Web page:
Patent no. 39507. Filing year 1892.
"System of Warming Cars by Means of Electrically Heated Water," Thomas Ahearn.
They laughed when Thomas Ahearn said he'd bring the electric railway to Ottawa. The first electric railway had impressed the citizens of Richmond, Virginia, in 1888, but few thought the new technology could be adapted to the National Capital's considerably harsher climate. In 1890, some American investors had tried to interest Ottawa in an electric railway, but the deal fell through. Following this, Ahearn -- an Ottawa native, former telegraph office manager and electricity enthusiast -- with his business partner, Warren Soper, managed to convince the city, after much deliberation, to let them form a local company to develop and operate a railway.
Despite having been given the go-ahead, Ahearn found financial backing hard to come by. At the time, electricity was an impressive technology but hadn't yet been adopted on a large scale. By 1890, a debate still raged over which source of light -- gas or electricity -- was the best option for street lighting. Electrical power generation was done on a local level, usually in the downtown core of major cities. It wasn't until the turn of the 20th century that large-scale generation and transmission technology -- particularly hydro-electric power -- had evolved to the point that electricity became sufficiently cheap and accessible for widespread adoption.
In 1890, therefore, an electric railway in Ottawa was a leap of faith in more ways than one. The city's public transportation before that time had consisted of a couple dozen horse-drawn streetcars and sleighs; in winter, a coal stove in the middle of the sleigh provided heat. At the time, people didn't associate electricity with heat, but by 1892, Ahearn had devised an electrical heating system that would silence the sceptics. A patent for an electric water heater was soon followed by the patent pictured here, "A System of Warming Cars By Means of Electrically Heated Water." The electrically heated water was circulated through pipes under the streetcar carriage, warming the compartment. (Ahearn is also credited with designing a rotating brush mounted on the front of streetcars to remove snow from the tracks, though no patent exists for this invention.)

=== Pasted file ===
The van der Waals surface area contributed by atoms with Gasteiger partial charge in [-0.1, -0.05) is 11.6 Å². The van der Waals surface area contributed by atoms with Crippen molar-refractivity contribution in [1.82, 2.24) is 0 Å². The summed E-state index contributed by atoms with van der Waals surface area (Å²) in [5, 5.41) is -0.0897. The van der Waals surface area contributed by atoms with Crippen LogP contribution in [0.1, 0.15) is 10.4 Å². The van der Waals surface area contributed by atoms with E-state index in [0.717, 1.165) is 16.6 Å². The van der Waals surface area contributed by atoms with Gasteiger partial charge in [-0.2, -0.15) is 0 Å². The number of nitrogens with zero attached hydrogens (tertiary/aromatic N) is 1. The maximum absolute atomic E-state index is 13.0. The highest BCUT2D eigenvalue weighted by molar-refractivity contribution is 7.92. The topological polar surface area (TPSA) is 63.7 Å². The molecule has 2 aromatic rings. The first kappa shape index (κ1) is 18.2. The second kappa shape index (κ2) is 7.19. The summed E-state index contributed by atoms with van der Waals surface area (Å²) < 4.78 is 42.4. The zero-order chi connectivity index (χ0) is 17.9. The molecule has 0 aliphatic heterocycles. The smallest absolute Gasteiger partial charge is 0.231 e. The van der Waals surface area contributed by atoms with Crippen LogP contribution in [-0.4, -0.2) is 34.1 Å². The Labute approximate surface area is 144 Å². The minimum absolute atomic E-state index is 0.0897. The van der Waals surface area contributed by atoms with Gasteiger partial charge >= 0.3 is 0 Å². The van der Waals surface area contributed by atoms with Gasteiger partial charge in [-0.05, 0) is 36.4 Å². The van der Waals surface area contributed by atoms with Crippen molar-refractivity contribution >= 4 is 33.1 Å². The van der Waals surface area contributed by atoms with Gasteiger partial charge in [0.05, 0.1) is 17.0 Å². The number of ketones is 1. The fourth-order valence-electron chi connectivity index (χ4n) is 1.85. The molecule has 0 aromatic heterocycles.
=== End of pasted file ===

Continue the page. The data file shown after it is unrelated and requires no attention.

The heated streetcars were a success, and the technology spread to emerging streetcar operations in cities across Canada. Ahearn and Soper's company, Ottawa Electric Railway, operated privately until 1948, when it was taken over by the city of Ottawa and eventually became OC Transpo, Ottawa's present-day transit service. Streetcars no longer run in the nation's capital, but the electric railway (heated, of course) could make a comeback in the city's planned transit expansion.
Ahearn's story doesn't end with heated streetcars, however. Citizens of Ottawa were equally impressed by his electric oven, also patented in 1892, and also featured in this exhibit. After a career running several successful companies, Ahearn was drafted into the public service. In 1927, he oversaw the construction of 20,000 miles of wire across Canada to provide the country's first coast-to-coast radio broadcast. For his efforts he was sworn in to the Privy Council, thus beginning his career as the Honourable Thomas Ahearn, PC.
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"Ahearn and Soper: Innovative Thinkers Who Shaped Transit in Ottawa."OC Transpo.
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